So, after a $190 pre-purchase inspection where the shop gave it a clean bill of health, I pulled the trigger and bought the car for $28K.
This might be tough to believe, but the IS-F will end up being louder than the Mustang that I owned not too long ago. The loud Mustang exhaust irritated some of my neighbors. I know this because I could read it in their faces. And now, they have to put up with the IS-F although I suspect the reaction will be completely different. Instead of them thinking: “Hey, get your redneck piece of crap out of here”, they might think: “Sir, can you get your Lexus dealer to take a look at your car? Something’s wrong — it’s really loud.”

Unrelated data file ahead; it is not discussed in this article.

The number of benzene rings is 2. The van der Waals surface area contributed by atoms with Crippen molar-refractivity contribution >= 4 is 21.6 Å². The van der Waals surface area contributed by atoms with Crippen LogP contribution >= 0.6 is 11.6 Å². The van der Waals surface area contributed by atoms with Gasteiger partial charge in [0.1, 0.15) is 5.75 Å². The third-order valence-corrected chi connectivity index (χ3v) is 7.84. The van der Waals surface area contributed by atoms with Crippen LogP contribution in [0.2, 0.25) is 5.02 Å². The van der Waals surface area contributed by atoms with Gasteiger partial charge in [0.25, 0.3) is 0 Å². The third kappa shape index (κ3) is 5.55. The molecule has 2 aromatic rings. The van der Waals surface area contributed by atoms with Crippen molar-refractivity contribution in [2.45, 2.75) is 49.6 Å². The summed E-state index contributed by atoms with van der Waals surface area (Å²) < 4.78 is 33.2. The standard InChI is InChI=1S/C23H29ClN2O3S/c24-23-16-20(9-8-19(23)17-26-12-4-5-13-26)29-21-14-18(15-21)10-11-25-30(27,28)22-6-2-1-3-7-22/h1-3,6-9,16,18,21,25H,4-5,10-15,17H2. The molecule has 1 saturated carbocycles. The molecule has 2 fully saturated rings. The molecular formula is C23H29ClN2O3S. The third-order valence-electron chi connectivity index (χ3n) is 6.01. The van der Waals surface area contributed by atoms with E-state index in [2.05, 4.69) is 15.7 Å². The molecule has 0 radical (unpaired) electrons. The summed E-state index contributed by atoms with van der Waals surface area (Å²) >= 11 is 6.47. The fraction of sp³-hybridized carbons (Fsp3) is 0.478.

Since the IS-F is a performance vehicle, I wasn’t sure if buying this car was a good idea without a warranty, but then I thought: wait a minute, didn’t Tavarish drive a 900K mile Lexus across the country recently? Mine should be just fine at only 75K miles! Stay tuned to find out if that’s really the case or if I’m out thousands of dollars after 59 days of ownership.
For now, I’m really enjoying the paddle-shifting, the loud and powerful V8. Oh man, it’s fun. I never thought that I’d end up with a thunderous 470 hp IS-F. I love Craigslist.